The night I ate that peach
was thick with summer rainstorm.
If anyone was out in the street
under my window
they had cat-feet and no breath.

The peach was the only prize fruit
in a basket of organic castoffs—
all weedy with stems and bug-bit skins,
leaves covering their prettiest sides.
I snuck it from the kitchen,
and half-drank its sweetness down.
The bared pit, like a skeletal beech-leaf,
gleamed brown as a nut,
not a bed of arsenic.

I cleaned it off in the bathroom sink,
with a fresh toothbrush.
Put it on a saucer on my desk,
under the windowsill,
where it sat for some time.
I oiled it, sometimes, when it grew dry.
As I wrestled with college papers,
I taught it to curse with me.

On a supply of nothing but baby oil
and a window view,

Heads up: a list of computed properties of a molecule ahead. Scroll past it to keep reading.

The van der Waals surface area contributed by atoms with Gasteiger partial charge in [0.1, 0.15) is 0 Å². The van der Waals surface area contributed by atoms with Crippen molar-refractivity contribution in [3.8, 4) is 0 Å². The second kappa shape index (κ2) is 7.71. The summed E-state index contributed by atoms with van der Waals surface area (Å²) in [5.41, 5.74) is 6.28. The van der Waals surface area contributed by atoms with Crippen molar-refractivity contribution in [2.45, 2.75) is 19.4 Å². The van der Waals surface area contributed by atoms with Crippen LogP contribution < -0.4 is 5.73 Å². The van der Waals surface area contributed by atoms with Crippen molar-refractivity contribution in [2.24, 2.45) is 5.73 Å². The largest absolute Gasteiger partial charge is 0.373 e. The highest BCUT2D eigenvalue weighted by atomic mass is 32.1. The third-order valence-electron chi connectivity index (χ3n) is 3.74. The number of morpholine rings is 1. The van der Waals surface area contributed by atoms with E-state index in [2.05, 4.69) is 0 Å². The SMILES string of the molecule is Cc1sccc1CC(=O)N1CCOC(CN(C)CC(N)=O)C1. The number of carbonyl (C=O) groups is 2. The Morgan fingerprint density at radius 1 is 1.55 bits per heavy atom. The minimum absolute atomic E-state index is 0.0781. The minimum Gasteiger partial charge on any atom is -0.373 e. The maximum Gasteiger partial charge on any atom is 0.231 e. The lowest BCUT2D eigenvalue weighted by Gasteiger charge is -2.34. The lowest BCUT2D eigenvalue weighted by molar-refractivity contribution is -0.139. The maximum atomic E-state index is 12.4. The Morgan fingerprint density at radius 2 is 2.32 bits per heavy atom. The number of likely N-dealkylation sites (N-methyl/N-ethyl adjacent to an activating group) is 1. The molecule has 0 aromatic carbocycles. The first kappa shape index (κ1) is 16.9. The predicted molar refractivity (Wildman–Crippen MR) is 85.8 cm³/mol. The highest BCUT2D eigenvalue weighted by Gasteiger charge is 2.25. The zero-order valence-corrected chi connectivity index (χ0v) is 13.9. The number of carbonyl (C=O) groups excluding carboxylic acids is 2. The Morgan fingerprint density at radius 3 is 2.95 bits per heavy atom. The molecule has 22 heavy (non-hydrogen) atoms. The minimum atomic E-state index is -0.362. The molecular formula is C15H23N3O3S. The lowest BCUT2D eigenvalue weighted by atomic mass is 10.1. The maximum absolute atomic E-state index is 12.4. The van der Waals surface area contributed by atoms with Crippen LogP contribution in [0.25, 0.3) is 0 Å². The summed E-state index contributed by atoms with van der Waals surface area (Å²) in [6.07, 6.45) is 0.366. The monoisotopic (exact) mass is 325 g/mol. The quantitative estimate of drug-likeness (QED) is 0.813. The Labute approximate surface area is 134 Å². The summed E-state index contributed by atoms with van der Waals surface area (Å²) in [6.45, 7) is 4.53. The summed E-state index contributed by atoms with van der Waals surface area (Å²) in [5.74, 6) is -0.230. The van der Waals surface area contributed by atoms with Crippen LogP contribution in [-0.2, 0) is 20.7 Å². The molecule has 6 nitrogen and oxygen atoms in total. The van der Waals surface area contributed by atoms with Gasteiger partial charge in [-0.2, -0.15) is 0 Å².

the pit cracked open and sprouted—
a child with black eyes
taking up too much of its head.

I was very drunk when I came home
and found him.
The baby looked at me without blinking,
greenish arms curled in against him,
like the twin leaves of a peach.
“Damn!” he repeated
when I threw up beside him,
in my wastepaper bin.

The next morning,
the pit was still cracked open,
(his tiny arms couldn’t do that
—did his head butt it apart?)
I spent too long hunting
in the corners of my room, in my underwear,
for what I’d seen in the street-lamp dark.

“Taro,” I told the gone peach-baby,
“You’re a better man than me,
leaving home like this.”

The halves still lie apart, on their saucer,
like the crudest Fabergé carving.
They stay dead under the window,
and I forget to leave them oiled,
dried to nothing but the pit of a peach.

image015Bethany Powell imagines this poem happens in Tokyo, which makes it gritty and exciting, as opposed to her country hometown Yonezawa. She has mangled the story of Momotarou for her own purposes. Other poetry inspired by nostalgia for Japan or her confinement to darkest Oklahoma can be found via bethanypowell.com.

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